If your office doesn’t have a fire safety plan, you really should think about establishing one, because every day you go on without one is another day that you are taking a huge risk. For the sake of your staff, your assets and your business, start planning for fire protection at your workplace, because even just a little planning may end up preventing a fire or even saving lives. The following is a brief look at how to implement a fire safety program at your workplace.
Do your research first
If you are going to go to the trouble of creating a fire safety plan, you will want it to be something that will actually work. Do your research online, at the library or even pay a visit to your local fire station, and ensure you have all of the crucial elements in your fire safety plan to ensure you’re maximising safety.
Target your allies
The only way your plan will be effective is if you can manage to get people to support it, so get the ball rolling by targeting those at your workplace whom you have a good rapport with already. If you can get a few key people on board with the plan early, it will be easier to get the support of everyone else.
Choose your timing carefully
When it comes to implementing any kind of program, timing is all-important, as it is vital that people have time to understand what it is you are trying to do. Don’t launch your grand new fire safety program while everyone is frantically busy trying to finish up a job; instead, pick a time when you know everyone will have the time and energy to not just understand the plan, but also embrace it and get involved.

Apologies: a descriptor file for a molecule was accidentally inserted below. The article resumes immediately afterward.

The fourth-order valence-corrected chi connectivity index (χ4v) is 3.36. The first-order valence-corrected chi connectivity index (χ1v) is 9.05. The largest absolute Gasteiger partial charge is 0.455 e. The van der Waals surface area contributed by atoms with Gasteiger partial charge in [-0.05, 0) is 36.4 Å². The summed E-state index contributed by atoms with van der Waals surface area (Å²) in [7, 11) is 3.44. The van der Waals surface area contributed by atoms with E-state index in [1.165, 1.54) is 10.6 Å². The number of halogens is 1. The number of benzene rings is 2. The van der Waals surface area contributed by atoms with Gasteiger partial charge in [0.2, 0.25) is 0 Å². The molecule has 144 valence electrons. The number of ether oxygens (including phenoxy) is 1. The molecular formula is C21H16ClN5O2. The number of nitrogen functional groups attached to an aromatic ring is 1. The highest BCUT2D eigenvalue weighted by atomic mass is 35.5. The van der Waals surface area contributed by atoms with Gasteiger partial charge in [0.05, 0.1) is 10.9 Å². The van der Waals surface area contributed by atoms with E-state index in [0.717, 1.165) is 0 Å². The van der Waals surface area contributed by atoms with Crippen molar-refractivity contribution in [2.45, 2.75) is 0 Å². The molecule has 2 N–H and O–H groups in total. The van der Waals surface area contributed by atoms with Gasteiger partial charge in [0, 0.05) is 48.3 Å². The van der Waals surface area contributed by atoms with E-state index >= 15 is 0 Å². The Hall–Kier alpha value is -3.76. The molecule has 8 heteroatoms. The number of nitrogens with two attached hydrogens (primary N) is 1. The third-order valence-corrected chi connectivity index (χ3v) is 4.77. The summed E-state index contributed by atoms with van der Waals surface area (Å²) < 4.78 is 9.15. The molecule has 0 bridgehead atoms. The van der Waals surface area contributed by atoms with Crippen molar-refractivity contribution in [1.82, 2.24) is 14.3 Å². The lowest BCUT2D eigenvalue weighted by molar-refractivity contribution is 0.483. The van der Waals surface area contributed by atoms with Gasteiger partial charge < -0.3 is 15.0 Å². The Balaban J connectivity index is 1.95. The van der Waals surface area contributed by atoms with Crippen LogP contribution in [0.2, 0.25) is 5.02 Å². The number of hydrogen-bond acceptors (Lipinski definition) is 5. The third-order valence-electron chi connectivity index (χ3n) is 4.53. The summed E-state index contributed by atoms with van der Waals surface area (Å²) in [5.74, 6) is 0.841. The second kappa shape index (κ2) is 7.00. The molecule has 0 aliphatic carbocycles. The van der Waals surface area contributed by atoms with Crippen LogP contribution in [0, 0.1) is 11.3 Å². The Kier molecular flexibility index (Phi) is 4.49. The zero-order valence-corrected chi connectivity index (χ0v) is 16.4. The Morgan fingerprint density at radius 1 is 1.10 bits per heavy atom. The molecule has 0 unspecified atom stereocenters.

The more organised you are with your program, the easier it will be to successfully implement it, so make sure you have your plan 100 per cent ready to be effective. Often, having information to hand out is a good idea, as this way you can explain the plan in depth and provide everyone with a sheet they take with them for future reference.
Implement your plan gradually
If your fire safety plan requires some changes to be made around your workplace, it is often best to bring in your new ways of doing things one step at a time. Introducing one new change per month can give everyone a chance to get used to doing things a little differently, as well as avoid being overloaded with what can be simply too much information.
Every office should have a fire safety plan, both to help minimise the chance of a fire taking place, as well as knowing how to deal with a fire if one ever does takes hold. Every year, fires cause huge amounts of damage to businesses both small and large, so make sure your business has some sort of plan to help avoid this potentially disastrous situation.